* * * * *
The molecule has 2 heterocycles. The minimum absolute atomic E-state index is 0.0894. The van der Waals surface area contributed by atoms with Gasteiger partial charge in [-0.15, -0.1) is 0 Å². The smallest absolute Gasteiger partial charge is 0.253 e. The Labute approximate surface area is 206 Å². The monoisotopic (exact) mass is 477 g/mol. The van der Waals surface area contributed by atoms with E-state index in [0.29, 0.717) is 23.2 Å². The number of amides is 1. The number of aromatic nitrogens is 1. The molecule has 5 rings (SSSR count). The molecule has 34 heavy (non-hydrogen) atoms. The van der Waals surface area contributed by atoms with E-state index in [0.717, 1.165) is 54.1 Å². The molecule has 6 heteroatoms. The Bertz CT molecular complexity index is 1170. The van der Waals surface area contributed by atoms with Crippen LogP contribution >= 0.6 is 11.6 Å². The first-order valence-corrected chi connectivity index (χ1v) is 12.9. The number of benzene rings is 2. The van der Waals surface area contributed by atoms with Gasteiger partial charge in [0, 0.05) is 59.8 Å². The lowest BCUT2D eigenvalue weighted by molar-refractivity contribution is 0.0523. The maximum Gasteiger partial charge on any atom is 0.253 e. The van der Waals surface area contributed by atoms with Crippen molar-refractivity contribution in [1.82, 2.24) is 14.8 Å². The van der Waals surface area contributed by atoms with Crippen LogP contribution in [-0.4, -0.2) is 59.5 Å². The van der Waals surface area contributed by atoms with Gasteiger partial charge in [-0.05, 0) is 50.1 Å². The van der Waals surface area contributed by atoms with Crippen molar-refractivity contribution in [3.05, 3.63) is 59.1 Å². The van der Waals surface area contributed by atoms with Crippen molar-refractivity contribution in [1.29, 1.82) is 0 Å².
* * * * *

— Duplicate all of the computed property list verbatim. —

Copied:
The molecule has 2 heterocycles. The minimum absolute atomic E-state index is 0.0894. The van der Waals surface area contributed by atoms with Gasteiger partial charge in [-0.15, -0.1) is 0 Å². The smallest absolute Gasteiger partial charge is 0.253 e. The Labute approximate surface area is 206 Å². The monoisotopic (exact) mass is 477 g/mol. The van der Waals surface area contributed by atoms with E-state index in [0.29, 0.717) is 23.2 Å². The number of amides is 1. The number of aromatic nitrogens is 1. The molecule has 5 rings (SSSR count). The molecule has 34 heavy (non-hydrogen) atoms. The van der Waals surface area contributed by atoms with E-state index in [0.717, 1.165) is 54.1 Å². The molecule has 6 heteroatoms. The Bertz CT molecular complexity index is 1170. The van der Waals surface area contributed by atoms with Crippen LogP contribution >= 0.6 is 11.6 Å². The first-order valence-corrected chi connectivity index (χ1v) is 12.9. The number of benzene rings is 2. The van der Waals surface area contributed by atoms with Gasteiger partial charge in [0, 0.05) is 59.8 Å². The lowest BCUT2D eigenvalue weighted by molar-refractivity contribution is 0.0523. The maximum Gasteiger partial charge on any atom is 0.253 e. The van der Waals surface area contributed by atoms with Crippen molar-refractivity contribution in [1.82, 2.24) is 14.8 Å². The van der Waals surface area contributed by atoms with Crippen LogP contribution in [-0.4, -0.2) is 59.5 Å². The van der Waals surface area contributed by atoms with Gasteiger partial charge in [-0.05, 0) is 50.1 Å². The van der Waals surface area contributed by atoms with Crippen molar-refractivity contribution in [3.05, 3.63) is 59.1 Å². The van der Waals surface area contributed by atoms with Crippen molar-refractivity contribution in [1.29, 1.82) is 0 Å².